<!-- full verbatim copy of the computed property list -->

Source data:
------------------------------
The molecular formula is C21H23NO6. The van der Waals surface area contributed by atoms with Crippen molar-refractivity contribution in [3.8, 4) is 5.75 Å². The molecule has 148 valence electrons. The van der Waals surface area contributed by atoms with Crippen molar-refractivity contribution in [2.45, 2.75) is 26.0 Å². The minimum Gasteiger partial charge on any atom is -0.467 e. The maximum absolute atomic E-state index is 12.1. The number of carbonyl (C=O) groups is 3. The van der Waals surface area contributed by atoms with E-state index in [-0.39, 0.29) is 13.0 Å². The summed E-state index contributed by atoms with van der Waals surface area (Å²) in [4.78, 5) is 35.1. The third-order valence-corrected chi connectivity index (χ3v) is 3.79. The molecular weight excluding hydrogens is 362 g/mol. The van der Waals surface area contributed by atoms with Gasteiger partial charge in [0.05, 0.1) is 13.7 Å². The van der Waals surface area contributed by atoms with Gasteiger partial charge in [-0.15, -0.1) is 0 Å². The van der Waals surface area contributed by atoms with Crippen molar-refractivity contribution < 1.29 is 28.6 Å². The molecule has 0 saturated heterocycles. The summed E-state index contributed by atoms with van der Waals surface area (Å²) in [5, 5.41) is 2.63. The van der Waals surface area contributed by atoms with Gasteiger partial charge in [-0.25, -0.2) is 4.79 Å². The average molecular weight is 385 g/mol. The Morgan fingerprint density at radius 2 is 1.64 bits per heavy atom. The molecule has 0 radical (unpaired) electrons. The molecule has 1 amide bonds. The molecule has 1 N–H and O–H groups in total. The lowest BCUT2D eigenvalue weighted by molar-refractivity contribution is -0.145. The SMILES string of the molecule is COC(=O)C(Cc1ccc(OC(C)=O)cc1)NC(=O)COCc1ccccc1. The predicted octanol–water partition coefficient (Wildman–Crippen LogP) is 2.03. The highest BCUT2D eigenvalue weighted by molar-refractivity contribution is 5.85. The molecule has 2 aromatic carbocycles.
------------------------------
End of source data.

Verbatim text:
The molecular formula is C21H23NO6. The van der Waals surface area contributed by atoms with Crippen molar-refractivity contribution in [3.8, 4) is 5.75 Å². The molecule has 148 valence electrons. The van der Waals surface area contributed by atoms with Crippen molar-refractivity contribution in [2.45, 2.75) is 26.0 Å². The minimum Gasteiger partial charge on any atom is -0.467 e. The maximum absolute atomic E-state index is 12.1. The number of carbonyl (C=O) groups is 3. The van der Waals surface area contributed by atoms with E-state index in [-0.39, 0.29) is 13.0 Å². The summed E-state index contributed by atoms with van der Waals surface area (Å²) in [4.78, 5) is 35.1. The third-order valence-corrected chi connectivity index (χ3v) is 3.79. The molecular weight excluding hydrogens is 362 g/mol. The van der Waals surface area contributed by atoms with Gasteiger partial charge in [0.05, 0.1) is 13.7 Å². The van der Waals surface area contributed by atoms with Gasteiger partial charge in [-0.15, -0.1) is 0 Å². The van der Waals surface area contributed by atoms with Crippen molar-refractivity contribution < 1.29 is 28.6 Å². The molecule has 0 saturated heterocycles. The summed E-state index contributed by atoms with van der Waals surface area (Å²) in [5, 5.41) is 2.63. The van der Waals surface area contributed by atoms with Gasteiger partial charge in [-0.25, -0.2) is 4.79 Å². The average molecular weight is 385 g/mol. The Morgan fingerprint density at radius 2 is 1.64 bits per heavy atom. The molecule has 0 radical (unpaired) electrons. The molecule has 1 amide bonds. The molecule has 1 N–H and O–H groups in total. The lowest BCUT2D eigenvalue weighted by molar-refractivity contribution is -0.145. The SMILES string of the molecule is COC(=O)C(Cc1ccc(OC(C)=O)cc1)NC(=O)COCc1ccccc1. The predicted octanol–water partition coefficient (Wildman–Crippen LogP) is 2.03. The highest BCUT2D eigenvalue weighted by molar-refractivity contribution is 5.85. The molecule has 2 aromatic carbocycles.